Guerrillas (Was Irish Stew (1823) & Madrid Stew/Tapas (1968))

James A. Landau JJJRLandau at AOL.COM
Tue Apr 9 00:36:34 UTC 2002

In a message dated 04/08/2002 12:51:40 PM Eastern Daylight Time,
laurence.horn at YALE.EDU writes:

>  We tend not to recall that the Irgun, led by
>  Menachim Begin inter alia, technically qualified as both terrorists
>  AND guerrillas when they were blowing up British soldiers and
>  civilians (e.g. at the King David Hotel) en route to establishing the
>  state of Israel.

from Jon and David Kimche _The Secret Roads_  New York: Farrar, Straus and
Cudahy, 1955, no ISBN, page 189

"In England itself where, thanks to terrorism in Palestine, the Government
had previously enjoyed the support of the public for its actions, there was
every indication to show that the Government had gone too far.  Awkward
questions were asked in Parliament, while the Press reflected a growing
uneasiness at the handling of the [Exodus] affair.  But the growing sympathy
for the Jewish cause was to be extingueshed by none other than the Jews
themselves.  In the midst of the upsurge of feeling for the Exodus refugees
came the news of the hanging of two British sergeants by Irgun terrorists;
the news caused an immediate volte-face of British public opinion."

The above, by a pair of Israelis, is the closest I could come on short notice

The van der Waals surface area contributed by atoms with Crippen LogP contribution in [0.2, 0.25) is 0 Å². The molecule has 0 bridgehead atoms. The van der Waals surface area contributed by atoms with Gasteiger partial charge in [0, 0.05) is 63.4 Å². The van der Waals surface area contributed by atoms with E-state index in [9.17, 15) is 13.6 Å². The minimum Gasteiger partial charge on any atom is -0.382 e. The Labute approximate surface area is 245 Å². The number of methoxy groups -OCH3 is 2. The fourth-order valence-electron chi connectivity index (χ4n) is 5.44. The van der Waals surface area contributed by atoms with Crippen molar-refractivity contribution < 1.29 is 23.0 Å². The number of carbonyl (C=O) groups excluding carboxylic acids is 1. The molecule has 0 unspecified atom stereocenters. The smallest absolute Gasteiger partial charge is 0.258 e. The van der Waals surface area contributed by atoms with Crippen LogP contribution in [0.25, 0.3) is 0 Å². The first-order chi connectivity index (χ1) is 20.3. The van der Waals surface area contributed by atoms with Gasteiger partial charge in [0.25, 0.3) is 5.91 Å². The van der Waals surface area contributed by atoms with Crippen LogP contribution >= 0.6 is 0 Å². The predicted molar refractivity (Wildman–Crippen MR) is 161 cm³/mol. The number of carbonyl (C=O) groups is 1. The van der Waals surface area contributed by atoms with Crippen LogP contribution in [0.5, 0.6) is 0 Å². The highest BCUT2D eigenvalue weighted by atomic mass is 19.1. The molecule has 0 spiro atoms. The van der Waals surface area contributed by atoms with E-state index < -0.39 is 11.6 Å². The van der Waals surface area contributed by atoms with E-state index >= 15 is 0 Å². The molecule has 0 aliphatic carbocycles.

to a contemporary account of the Irgun.  The Kimche's here classify the Irgun
as "terrorists".  You say they were also guerrillas.  Actually they were a
party of many talents.  In addition to being guerrillas and terrorists, they
fought a mini-civil war (the "Altalena Incident") with the Israeli
government, smuggled arms into Israel for the govenrment as well as for
themselves, and even provided organized units to the Army for conventional
warfare operations.

Following these violent activities, the Irgun proceeded to something
unheard-of:  they disbanded and turned themselves into a peaceful political
party (the Herut party, forerunner of the Likud Party.)  When their old
leader Begin became Prime Minister, it was via the ballot box, not "at the
point of a rifle".

I am not clear what point you are trying to make.  The Irgun managed to do
everything, which means wherever you draw the line between guerrillas and
terrorists, the Irgun manages to be on both sides.  Furthermore, they WERE
indigenous, which ruins any comparison with the Palestinians, who are hardly
indigenous to Tel Aviv.

> We also don't normally describe resistance
>  fighters in Nazi-occupied Europe as guerrillas.

I doubt this statement.  A random look into Winston Churchill's _The Second
World War_ (volume VI _Triumph and Tragedy_ book 1 chapter 18, pages 245-8 of
the Bantam paperback):

"A comprehensive agreement was signed on September 26.  It laid down that all
guerrilla forces in the country should place themselves under the orders of
the Greek government...The Greek guerrilla leaders declared that none of
their men would take the law into their own hands...The only chance of
averting civil war was to disarm the guerrillas...A draft decree for the
demobilization of the guerrillas..."

     - James A. Landau

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